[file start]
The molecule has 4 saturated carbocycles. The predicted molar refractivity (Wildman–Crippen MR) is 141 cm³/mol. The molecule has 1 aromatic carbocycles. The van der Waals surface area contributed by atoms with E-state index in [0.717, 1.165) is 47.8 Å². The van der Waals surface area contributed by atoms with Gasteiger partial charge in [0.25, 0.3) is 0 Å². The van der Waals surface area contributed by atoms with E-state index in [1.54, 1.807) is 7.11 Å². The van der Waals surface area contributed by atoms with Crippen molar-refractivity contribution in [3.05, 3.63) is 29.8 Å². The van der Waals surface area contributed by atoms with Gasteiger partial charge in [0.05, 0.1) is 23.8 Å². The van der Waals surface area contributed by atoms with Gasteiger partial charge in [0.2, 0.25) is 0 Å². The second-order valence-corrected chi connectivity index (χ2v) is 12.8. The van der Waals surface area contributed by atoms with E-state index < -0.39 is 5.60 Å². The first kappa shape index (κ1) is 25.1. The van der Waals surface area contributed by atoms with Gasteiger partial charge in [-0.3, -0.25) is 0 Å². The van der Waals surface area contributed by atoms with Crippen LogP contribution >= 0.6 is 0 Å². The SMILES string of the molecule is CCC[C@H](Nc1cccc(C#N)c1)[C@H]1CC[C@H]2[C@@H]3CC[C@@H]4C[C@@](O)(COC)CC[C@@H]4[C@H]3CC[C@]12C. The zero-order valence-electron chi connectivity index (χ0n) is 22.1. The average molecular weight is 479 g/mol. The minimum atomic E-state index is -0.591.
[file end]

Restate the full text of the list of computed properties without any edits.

The molecule has 4 saturated carbocycles. The predicted molar refractivity (Wildman–Crippen MR) is 141 cm³/mol. The molecule has 1 aromatic carbocycles. The van der Waals surface area contributed by atoms with E-state index in [0.717, 1.165) is 47.8 Å². The van der Waals surface area contributed by atoms with Gasteiger partial charge in [0.25, 0.3) is 0 Å². The van der Waals surface area contributed by atoms with E-state index in [1.54, 1.807) is 7.11 Å². The van der Waals surface area contributed by atoms with Crippen molar-refractivity contribution in [3.05, 3.63) is 29.8 Å². The van der Waals surface area contributed by atoms with Gasteiger partial charge in [0.05, 0.1) is 23.8 Å². The van der Waals surface area contributed by atoms with Gasteiger partial charge in [0.2, 0.25) is 0 Å². The second-order valence-corrected chi connectivity index (χ2v) is 12.8. The van der Waals surface area contributed by atoms with E-state index < -0.39 is 5.60 Å². The first kappa shape index (κ1) is 25.1. The van der Waals surface area contributed by atoms with Gasteiger partial charge in [-0.3, -0.25) is 0 Å². The van der Waals surface area contributed by atoms with Crippen LogP contribution >= 0.6 is 0 Å². The SMILES string of the molecule is CCC[C@H](Nc1cccc(C#N)c1)[C@H]1CC[C@H]2[C@@H]3CC[C@@H]4C[C@@](O)(COC)CC[C@@H]4[C@H]3CC[C@]12C. The zero-order valence-electron chi connectivity index (χ0n) is 22.1. The average molecular weight is 479 g/mol. The minimum atomic E-state index is -0.591.